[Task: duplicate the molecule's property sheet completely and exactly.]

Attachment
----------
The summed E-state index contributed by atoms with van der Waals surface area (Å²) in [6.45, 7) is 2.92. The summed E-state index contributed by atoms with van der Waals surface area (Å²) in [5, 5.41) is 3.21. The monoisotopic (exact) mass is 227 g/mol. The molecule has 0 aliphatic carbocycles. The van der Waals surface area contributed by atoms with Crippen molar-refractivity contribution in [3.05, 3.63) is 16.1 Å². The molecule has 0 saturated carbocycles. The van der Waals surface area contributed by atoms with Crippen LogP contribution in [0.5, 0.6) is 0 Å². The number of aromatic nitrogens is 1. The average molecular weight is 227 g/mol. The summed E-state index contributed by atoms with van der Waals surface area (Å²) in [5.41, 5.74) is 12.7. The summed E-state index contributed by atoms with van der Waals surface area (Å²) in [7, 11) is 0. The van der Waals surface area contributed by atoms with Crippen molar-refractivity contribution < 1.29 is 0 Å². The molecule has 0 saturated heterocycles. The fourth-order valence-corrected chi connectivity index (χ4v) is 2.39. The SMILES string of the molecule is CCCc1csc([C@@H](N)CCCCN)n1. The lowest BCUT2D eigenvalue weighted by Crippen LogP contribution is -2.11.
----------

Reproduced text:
The summed E-state index contributed by atoms with van der Waals surface area (Å²) in [6.45, 7) is 2.92. The summed E-state index contributed by atoms with van der Waals surface area (Å²) in [5, 5.41) is 3.21. The monoisotopic (exact) mass is 227 g/mol. The molecule has 0 aliphatic carbocycles. The van der Waals surface area contributed by atoms with Crippen molar-refractivity contribution in [3.05, 3.63) is 16.1 Å². The molecule has 0 saturated carbocycles. The van der Waals surface area contributed by atoms with Crippen LogP contribution in [0.5, 0.6) is 0 Å². The number of aromatic nitrogens is 1. The average molecular weight is 227 g/mol. The summed E-state index contributed by atoms with van der Waals surface area (Å²) in [5.41, 5.74) is 12.7. The summed E-state index contributed by atoms with van der Waals surface area (Å²) in [7, 11) is 0. The van der Waals surface area contributed by atoms with Crippen molar-refractivity contribution < 1.29 is 0 Å². The molecule has 0 saturated heterocycles. The fourth-order valence-corrected chi connectivity index (χ4v) is 2.39. The SMILES string of the molecule is CCCc1csc([C@@H](N)CCCCN)n1. The lowest BCUT2D eigenvalue weighted by Crippen LogP contribution is -2.11.